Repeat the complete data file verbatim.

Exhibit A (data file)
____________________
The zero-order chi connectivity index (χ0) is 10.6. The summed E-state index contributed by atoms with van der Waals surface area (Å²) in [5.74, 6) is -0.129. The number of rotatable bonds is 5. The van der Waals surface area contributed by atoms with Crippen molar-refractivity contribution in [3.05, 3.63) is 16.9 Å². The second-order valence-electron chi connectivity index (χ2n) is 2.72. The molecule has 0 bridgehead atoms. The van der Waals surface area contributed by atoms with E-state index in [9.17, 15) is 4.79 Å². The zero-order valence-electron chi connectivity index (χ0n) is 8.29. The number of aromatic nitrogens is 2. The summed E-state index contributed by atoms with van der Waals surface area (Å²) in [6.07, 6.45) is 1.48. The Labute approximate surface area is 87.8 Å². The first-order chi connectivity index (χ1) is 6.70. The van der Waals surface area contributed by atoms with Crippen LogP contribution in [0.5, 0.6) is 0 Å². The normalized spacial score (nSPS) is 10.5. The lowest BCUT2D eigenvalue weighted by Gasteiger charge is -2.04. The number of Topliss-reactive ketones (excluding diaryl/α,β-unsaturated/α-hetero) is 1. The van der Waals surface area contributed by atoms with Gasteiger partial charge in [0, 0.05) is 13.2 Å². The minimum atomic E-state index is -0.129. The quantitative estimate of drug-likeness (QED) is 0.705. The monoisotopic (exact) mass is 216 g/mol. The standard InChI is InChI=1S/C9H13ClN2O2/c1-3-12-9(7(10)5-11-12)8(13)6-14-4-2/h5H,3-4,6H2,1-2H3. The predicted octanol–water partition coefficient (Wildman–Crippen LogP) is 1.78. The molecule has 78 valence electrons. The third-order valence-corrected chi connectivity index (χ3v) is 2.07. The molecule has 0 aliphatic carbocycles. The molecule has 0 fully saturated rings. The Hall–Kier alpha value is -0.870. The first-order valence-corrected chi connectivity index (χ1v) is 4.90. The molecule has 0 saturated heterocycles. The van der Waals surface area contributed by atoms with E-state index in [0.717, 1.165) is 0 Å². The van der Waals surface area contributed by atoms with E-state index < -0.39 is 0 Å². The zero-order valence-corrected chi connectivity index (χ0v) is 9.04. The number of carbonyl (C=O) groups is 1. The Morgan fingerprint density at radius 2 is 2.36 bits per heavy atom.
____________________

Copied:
The zero-order chi connectivity index (χ0) is 10.6. The summed E-state index contributed by atoms with van der Waals surface area (Å²) in [5.74, 6) is -0.129. The number of rotatable bonds is 5. The van der Waals surface area contributed by atoms with Crippen molar-refractivity contribution in [3.05, 3.63) is 16.9 Å². The second-order valence-electron chi connectivity index (χ2n) is 2.72. The molecule has 0 bridgehead atoms. The van der Waals surface area contributed by atoms with E-state index in [9.17, 15) is 4.79 Å². The zero-order valence-electron chi connectivity index (χ0n) is 8.29. The number of aromatic nitrogens is 2. The summed E-state index contributed by atoms with van der Waals surface area (Å²) in [6.07, 6.45) is 1.48. The Labute approximate surface area is 87.8 Å². The first-order chi connectivity index (χ1) is 6.70. The van der Waals surface area contributed by atoms with Crippen LogP contribution in [0.5, 0.6) is 0 Å². The normalized spacial score (nSPS) is 10.5. The lowest BCUT2D eigenvalue weighted by Gasteiger charge is -2.04. The number of Topliss-reactive ketones (excluding diaryl/α,β-unsaturated/α-hetero) is 1. The van der Waals surface area contributed by atoms with Gasteiger partial charge in [0, 0.05) is 13.2 Å². The minimum atomic E-state index is -0.129. The quantitative estimate of drug-likeness (QED) is 0.705. The monoisotopic (exact) mass is 216 g/mol. The standard InChI is InChI=1S/C9H13ClN2O2/c1-3-12-9(7(10)5-11-12)8(13)6-14-4-2/h5H,3-4,6H2,1-2H3. The predicted octanol–water partition coefficient (Wildman–Crippen LogP) is 1.78. The molecule has 78 valence electrons. The third-order valence-corrected chi connectivity index (χ3v) is 2.07. The molecule has 0 aliphatic carbocycles. The molecule has 0 fully saturated rings. The Hall–Kier alpha value is -0.870. The first-order valence-corrected chi connectivity index (χ1v) is 4.90. The molecule has 0 saturated heterocycles. The van der Waals surface area contributed by atoms with E-state index in [0.717, 1.165) is 0 Å². The van der Waals surface area contributed by atoms with E-state index < -0.39 is 0 Å². The zero-order valence-corrected chi connectivity index (χ0v) is 9.04. The number of carbonyl (C=O) groups is 1. The Morgan fingerprint density at radius 2 is 2.36 bits per heavy atom.